- The players are all associated with one of the 14 noble clans. The PCs are most likely to be minor kandar nobles, but it’s possible to have a human PC as a trusted retainer or slave. A wide variety of character types would fit into this kind of game, including guildsmen, knights and priests. Such a game could focus on the conflicts of loyalty between clans, guild and temple, and makes for a good game of intrigue and betrayal.
- A human rebel cell. This sort of game brings ‘The Human Question’ centre stage, and views it from the human side. The PCs are underground human rebels, plotting to overthrow the kandar order. They might operate out of hidden strongholds in the wilderness, launching hit and run raids against remote kandar outposts or convoys. Of they might act as rabble rousers in the cities, fomenting revolt, or carrying out assassinations or acts of sabotage against those kandar who most oppress the humans. This is dangerous business, were overstepping the mark will bring a pogrom down on your head.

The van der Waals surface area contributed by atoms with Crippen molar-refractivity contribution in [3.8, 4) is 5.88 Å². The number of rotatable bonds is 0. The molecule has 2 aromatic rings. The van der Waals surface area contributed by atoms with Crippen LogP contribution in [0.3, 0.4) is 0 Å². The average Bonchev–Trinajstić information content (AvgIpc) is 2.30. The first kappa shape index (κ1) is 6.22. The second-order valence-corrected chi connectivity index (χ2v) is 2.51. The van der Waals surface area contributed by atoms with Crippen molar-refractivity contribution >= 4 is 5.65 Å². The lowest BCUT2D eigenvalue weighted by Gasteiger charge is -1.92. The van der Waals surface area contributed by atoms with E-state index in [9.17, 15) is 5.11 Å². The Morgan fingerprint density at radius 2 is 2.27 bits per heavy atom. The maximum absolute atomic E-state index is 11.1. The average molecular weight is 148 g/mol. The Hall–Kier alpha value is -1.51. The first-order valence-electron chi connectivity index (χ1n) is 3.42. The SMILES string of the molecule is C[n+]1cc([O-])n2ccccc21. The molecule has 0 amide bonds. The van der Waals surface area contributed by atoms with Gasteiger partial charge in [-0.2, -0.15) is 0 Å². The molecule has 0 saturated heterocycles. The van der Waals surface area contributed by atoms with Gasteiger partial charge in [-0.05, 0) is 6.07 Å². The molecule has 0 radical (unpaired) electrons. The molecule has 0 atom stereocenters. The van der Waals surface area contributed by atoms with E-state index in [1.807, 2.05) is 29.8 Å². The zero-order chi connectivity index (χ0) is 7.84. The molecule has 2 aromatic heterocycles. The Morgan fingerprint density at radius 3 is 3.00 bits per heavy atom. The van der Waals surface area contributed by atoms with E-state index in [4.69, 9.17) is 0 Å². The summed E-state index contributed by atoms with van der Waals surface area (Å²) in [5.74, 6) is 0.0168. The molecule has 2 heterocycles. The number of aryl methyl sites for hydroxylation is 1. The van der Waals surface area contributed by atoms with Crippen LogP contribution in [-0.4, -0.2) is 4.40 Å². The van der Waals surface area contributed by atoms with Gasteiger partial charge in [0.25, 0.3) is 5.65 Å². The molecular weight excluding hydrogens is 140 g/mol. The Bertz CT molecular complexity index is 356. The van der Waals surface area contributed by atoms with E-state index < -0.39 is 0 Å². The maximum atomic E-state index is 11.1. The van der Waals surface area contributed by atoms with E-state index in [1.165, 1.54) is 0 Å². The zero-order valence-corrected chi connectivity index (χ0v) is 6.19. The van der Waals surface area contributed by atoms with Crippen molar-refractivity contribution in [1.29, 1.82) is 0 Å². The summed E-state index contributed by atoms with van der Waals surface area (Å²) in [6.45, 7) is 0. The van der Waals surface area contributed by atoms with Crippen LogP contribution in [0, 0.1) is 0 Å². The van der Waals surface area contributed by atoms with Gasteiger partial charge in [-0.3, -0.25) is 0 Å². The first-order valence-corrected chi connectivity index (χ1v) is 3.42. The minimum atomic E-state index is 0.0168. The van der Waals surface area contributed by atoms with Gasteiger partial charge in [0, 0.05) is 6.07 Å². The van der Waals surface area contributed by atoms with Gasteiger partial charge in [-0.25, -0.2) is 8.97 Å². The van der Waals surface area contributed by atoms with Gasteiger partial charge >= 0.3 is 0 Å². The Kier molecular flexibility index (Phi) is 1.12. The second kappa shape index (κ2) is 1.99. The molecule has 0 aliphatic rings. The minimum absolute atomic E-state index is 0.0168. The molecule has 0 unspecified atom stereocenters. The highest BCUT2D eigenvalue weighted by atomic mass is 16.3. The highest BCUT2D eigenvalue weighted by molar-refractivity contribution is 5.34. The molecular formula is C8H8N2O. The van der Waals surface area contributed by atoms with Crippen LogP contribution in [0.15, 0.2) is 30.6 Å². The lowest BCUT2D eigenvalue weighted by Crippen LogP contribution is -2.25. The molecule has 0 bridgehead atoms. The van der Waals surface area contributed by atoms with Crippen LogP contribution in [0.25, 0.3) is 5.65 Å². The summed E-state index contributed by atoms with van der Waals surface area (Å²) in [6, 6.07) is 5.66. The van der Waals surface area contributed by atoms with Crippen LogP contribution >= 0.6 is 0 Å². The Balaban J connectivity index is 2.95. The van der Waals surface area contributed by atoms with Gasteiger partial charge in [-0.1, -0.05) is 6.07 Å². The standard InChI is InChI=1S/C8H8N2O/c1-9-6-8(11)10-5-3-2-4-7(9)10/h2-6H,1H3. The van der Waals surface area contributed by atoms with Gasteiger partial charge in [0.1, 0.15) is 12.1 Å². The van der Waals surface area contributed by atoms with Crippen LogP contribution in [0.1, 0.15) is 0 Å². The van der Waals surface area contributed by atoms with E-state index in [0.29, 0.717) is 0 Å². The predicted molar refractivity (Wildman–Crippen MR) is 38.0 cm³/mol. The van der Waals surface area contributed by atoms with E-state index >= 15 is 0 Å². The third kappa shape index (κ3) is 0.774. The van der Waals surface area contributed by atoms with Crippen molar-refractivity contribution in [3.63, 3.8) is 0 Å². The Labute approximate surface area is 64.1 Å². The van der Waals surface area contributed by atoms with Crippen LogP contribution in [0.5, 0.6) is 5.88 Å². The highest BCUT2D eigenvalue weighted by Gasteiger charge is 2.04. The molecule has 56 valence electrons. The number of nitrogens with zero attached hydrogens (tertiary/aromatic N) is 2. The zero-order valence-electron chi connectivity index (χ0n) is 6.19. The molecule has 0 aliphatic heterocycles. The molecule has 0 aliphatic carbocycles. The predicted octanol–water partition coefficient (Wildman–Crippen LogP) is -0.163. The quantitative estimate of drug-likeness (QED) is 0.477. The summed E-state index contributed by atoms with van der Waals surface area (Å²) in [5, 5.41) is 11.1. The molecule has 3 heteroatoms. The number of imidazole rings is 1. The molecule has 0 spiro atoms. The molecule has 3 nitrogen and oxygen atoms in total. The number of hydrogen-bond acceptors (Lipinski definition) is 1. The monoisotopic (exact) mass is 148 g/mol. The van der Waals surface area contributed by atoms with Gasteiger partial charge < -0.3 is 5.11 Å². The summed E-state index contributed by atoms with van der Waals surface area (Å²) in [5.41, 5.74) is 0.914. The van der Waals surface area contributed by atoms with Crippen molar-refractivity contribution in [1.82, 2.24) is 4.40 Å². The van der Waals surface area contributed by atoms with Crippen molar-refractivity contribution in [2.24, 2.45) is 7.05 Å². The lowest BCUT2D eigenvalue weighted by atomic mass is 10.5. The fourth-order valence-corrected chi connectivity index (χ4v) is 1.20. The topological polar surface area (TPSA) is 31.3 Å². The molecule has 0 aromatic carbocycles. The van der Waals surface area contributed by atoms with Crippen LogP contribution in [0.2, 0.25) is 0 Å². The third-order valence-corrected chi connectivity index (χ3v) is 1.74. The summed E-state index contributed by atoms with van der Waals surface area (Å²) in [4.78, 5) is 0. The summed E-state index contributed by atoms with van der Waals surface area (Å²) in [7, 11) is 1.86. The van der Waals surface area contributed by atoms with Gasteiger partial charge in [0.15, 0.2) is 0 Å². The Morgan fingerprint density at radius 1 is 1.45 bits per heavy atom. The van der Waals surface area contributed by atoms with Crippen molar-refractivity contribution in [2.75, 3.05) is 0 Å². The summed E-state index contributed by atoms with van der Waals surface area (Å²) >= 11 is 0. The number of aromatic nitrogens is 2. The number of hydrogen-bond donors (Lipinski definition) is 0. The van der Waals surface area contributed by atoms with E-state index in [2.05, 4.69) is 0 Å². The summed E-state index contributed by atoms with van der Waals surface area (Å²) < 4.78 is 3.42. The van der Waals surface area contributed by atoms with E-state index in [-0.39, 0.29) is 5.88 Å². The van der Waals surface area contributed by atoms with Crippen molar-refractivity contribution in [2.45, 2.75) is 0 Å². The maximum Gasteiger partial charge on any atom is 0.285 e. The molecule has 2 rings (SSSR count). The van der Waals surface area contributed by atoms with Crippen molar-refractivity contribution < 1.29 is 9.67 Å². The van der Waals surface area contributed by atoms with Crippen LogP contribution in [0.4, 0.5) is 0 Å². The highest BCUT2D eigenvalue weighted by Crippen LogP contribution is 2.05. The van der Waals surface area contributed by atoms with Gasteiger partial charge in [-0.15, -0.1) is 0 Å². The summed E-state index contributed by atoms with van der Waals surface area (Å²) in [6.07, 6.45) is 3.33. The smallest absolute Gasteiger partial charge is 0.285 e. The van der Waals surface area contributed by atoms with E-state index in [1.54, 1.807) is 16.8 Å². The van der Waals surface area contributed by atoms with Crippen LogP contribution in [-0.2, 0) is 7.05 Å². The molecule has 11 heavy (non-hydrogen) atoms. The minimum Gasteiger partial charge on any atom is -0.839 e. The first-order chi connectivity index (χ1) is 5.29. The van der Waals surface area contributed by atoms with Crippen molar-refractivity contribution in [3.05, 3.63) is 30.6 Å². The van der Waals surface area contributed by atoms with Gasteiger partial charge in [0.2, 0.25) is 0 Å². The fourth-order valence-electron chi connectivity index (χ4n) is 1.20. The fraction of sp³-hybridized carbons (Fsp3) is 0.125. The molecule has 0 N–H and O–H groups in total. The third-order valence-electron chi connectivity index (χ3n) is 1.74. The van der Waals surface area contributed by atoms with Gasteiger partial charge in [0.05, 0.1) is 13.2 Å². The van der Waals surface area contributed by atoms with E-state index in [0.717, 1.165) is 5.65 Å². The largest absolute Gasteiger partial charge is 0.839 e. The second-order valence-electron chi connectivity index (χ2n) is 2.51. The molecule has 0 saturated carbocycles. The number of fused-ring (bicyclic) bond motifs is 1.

- A military game. Sooner or later, the growing tensions in Kalyr are going to explode into open warfare, and the PCs will inevitably get caught up in the middle of it. This is one logical development of a Rebel Cell campaign. But a more likely large scale war would involve the Konaic Empire on the march, with large scale pitched battles, sieges and guerilla actions. PCs could be in the legions, or be knights and guild security attempting to work together for a common cause. Even without a world war, it’s possible to run a military campaign set in one of the smaller wars, such as the mountain war against the zughru, or the guerilla war between the Konaic Empire and the free humans of Nucumban.
The group must decide on a starting power level for the game. A game set in the corridors of power demands a different level of power than a street-level game.